SPOILER ALERT: The following ramblings contains tidbits from Skyfall so if you're one of the five people on Earth yet to see it you might wanna skip this post. Your loss, it's gonna be hilarious.
It's hard to believe that a massive portion of the blogs I've coughed up over almost two years have been leading up to this. 2012 has practically been one massive Bondgasm with the 50th anniversary, aftershave (which my dad is forcing me to buy for him), Sky channel, documentary and Global Bond Day refusing to bugger off from existence no matter how hard I've tried, but the only Bond event that matters this year is Skyfall; the 23rd Bond movie and third to star the rapidly-ageing-but-still-strangely-alluring-in-a-ugly-kind-of-way Daniel Craig. The announcement of this production was immediately met with endless speculation that was almost as annoying as the Star Wars 7 director merry-go-round and although Skyfall is a wonderful mix of new and old complete with a genuinely great baddie and some sexy cinematography, there's nothing here that should come as a surprise to anyone with internet connection.
True to form the film begins with an action-packed sequence that really pushes the tailoring on Bond's Tom Ford suit to the limit and ends with a bullet accidentally hitting him instead of the token ethnic baddie. Turns out that bloke has a computer hard drive containing a list of undercover agents in terrorist organisations but who cares about them when Bond has completely trashed that suit by falling into a river? What a waste.
Though it seems the same on the surface the real hook of Skyfall is putting M (Dame Dench) front and centre and focusing on the bullshit people have to put up with while Bond is swanning about in exotic locations, having sex with randoms and drinking Heineken ("except when he has to punch a woman and switches to Stella" - copyright Sean Lock). Dench's first appearance as M in GoldenEye was a masterstroke not only because we had to see Bond put up with a woman he couldn't manipulate with his penis, but also because we could see their relationship sway between boss and employee to annoyed mother and petulant kid, and here it develops further.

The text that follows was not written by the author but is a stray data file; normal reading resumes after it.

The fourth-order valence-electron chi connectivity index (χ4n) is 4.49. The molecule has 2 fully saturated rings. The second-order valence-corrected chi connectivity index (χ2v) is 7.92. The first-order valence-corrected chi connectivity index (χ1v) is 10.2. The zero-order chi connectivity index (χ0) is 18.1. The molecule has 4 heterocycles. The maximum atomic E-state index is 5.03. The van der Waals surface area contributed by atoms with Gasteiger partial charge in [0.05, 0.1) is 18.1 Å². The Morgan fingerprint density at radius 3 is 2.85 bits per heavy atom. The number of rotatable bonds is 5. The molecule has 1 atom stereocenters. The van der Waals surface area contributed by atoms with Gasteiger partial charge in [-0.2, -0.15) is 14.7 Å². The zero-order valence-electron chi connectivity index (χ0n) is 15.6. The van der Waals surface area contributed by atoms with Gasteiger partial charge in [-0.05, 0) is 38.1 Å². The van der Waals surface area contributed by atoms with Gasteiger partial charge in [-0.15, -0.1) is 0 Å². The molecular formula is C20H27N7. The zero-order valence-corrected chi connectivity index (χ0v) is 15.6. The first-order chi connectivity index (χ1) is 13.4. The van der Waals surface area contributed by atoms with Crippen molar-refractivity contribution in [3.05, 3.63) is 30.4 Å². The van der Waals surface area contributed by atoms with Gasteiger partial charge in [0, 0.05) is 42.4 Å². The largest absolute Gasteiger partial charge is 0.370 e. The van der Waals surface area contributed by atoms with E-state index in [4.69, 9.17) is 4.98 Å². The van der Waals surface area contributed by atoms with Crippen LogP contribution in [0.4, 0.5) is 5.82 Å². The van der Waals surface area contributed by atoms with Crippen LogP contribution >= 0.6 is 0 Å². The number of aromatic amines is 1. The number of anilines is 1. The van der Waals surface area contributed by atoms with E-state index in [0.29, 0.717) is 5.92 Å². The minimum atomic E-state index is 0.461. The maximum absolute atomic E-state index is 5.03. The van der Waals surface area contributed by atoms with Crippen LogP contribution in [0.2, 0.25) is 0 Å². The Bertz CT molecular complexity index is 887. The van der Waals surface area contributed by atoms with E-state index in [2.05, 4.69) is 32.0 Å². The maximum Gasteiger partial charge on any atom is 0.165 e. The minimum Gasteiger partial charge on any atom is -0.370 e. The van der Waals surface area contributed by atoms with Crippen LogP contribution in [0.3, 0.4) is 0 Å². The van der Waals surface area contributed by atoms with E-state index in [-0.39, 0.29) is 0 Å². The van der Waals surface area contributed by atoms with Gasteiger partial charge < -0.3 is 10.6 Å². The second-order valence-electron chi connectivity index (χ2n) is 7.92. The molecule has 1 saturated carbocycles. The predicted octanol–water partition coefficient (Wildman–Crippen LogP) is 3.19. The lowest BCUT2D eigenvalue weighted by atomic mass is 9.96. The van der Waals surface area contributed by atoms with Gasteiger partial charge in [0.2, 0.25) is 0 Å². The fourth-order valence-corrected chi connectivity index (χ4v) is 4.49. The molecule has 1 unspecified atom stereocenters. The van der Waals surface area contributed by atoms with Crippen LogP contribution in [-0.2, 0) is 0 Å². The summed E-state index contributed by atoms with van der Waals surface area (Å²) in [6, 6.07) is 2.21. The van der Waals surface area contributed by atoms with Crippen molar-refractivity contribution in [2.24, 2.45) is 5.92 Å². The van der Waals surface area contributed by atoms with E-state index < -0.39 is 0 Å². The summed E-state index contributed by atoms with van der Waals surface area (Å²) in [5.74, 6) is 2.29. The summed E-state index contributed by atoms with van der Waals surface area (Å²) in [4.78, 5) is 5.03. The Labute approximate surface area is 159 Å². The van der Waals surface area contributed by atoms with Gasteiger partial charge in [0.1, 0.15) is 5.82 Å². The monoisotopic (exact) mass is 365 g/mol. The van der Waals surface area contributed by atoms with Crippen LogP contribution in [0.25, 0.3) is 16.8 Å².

However watching a woman as quietly formidable as M be grilled by the likes of Ralph Fiennes and some uppity bitch behind a desk is just the appetiser for Javier Bardem's Raoul Silva/Tiago Rodriguez; a wonderfully demented baddie who has history with M. Javier Bardem deserves some sort of award for continuously putting acting before beauty with a disturbing array of bad hairstyles but the scene where Bond and Silva meet for the first time deserves all the talk it has prompted.
I just love the thought of Bond purists up in arms about the mere implication that Bond may have, at one time, maybe, possibly, could have, lifted a few shirts in his time. Whatever the screenwriters and Mendes were really trying to say with that line is irrelevant as far as I'm concerned because the whole scene - thigh groping and all - is just genius and is the first time in a long time where Bond has come up against a foe as good as he is.
Unfortunately the same can't be said for the Bond girls. Naomie Harris has covered many a magazine cover recently and in each one the writer has claimed that Eve is a different sort of Bond girl, but sadly, she isn't. Her character has all the depth of a wafer-thin mint and the revelation that she's the new Moneypenny is met with a whimper instead of a bang because her metamorphosis from field agent to totty to secretary is just disappointing. Many films and TV shows have dealt with officers who are traumatised by a shooting gone wrong and turn to a desk job as they can't carry a gun anymore but Eve doesn't even get a few lines to justify her swift change of character. And before you say that no action film would ever bother doing such a thing, I'd like to direct your eyeballs here. As for the other one, she doesn't even deserve mentioning but I would like to know what Bérénice Marlohe was smoking when she said her character is "a creature between a male, a female and an animal... and a dragon". No love, you're an object that replaces Bond's wanking hand for a night. Still, the missing female characters aren't nearly as upsetting as this missing shot:
Why Roger, why?!
So Eve is actually Moneypenny, Fiennes becomes the new M and the old M snuffs it, but even though Skyfall doesn't have many surprises up its sleeve I couldn't help but pull this face when the final act turns into Home Alone with an added dash of Die Hard. That's not a complaint, by the way; everything is better with a bit of Die Hard.
Next Month: Nothing. What the hell am I supposed to do now?